W3C home > Mailing lists > Public > public-webappsec@w3.org > March 2014

Re: Couple comments on Subresource Integrity

From: Daniel Kahn Gillmor <dkg@fifthhorseman.net>
Date: Tue, 25 Mar 2014 17:31:35 -0400
Message-ID: <5331F5B7.4060101@fifthhorseman.net>
To: Bjoern Hoehrmann <derhoermi@gmx.net>, Trevor Perrin <trevp@trevp.net>
CC: Brad Hill <hillbrad@gmail.com>, Devdatta Akhawe <dev.akhawe@gmail.com>, "public-webappsec@w3.org" <public-webappsec@w3.org>
On 03/25/2014 04:21 PM, Bjoern Hoehrmann wrote:
> * Trevor Perrin wrote:
>> I didn't see where the spec handles an unrecognized hash algo
>> different from absent integrity info?
> 
> The point of the example is that an implementation would need to know
> which attributes carry integrity information, which is simple with an
> `integrity` attribute and impossible with your scheme; there is no need
> for the specification to demand any specific behavior; as an example, a
> browser vendor might decide never to make the address bar "green" when
> there is integrity information the browser cannot verify (because the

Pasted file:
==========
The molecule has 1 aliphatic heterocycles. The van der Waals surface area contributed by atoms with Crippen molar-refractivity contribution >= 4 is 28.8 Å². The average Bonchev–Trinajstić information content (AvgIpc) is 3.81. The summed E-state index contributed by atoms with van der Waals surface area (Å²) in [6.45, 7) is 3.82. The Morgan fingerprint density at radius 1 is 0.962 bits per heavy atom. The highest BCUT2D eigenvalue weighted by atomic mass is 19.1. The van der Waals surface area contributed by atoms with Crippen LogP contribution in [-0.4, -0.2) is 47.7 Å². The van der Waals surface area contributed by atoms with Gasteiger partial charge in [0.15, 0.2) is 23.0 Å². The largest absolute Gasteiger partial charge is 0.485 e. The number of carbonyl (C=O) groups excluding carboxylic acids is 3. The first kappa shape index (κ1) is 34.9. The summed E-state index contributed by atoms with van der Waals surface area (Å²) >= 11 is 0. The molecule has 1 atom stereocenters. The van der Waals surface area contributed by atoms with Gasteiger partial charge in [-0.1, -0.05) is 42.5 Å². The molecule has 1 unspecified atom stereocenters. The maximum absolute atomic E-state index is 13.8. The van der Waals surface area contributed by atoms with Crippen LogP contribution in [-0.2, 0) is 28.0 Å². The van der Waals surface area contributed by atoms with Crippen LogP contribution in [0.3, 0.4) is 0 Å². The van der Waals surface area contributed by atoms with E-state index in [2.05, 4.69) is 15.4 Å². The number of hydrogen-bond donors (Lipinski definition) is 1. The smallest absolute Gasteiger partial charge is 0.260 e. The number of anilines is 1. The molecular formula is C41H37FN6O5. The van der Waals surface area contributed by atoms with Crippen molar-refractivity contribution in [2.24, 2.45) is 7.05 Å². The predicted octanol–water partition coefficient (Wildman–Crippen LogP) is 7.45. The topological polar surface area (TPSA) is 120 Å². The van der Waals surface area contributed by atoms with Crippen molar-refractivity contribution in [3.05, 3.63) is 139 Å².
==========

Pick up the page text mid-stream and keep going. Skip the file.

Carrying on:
> scheme is unknown); there is no need to codify that in the standard.

I disagree that the standard shouldn't weigh in here.  site operators
need to have a sense of how these directives will be interpreted.

there are three cases that seem to need clearer specification,
especially in the context of :

 0) what should a user agent do if it sees an integrity algorithm that
it does not know anything about?

 1) what should a user agent do if it sees an integrity algorithm that
it *does* know something about, but has reason to believe is compromised
or worthless from a security perspective (e.g. sha256 truncated to 32 bits)?

 2) what should a user agent do if it sees multiple integrity elements?
(this is issue 4 in http://www.w3.org/TR/2014/WD-SRI-20140318/, i think)

answering these questions with simple statements about what integrity
state should apply (indeterminate, pending, corrupt, and intact) might
be enough, but we should be clear about it.

Site operators need to think through the consequences of their decisions
in the face of browser upgrades that have new knowledge about hash
algorithms we didn't know before, unupgraded browsers that only know
about the MTI algorithms, and so on.

	--dkg


Received on Tuesday, 25 March 2014 21:32:08 UTC

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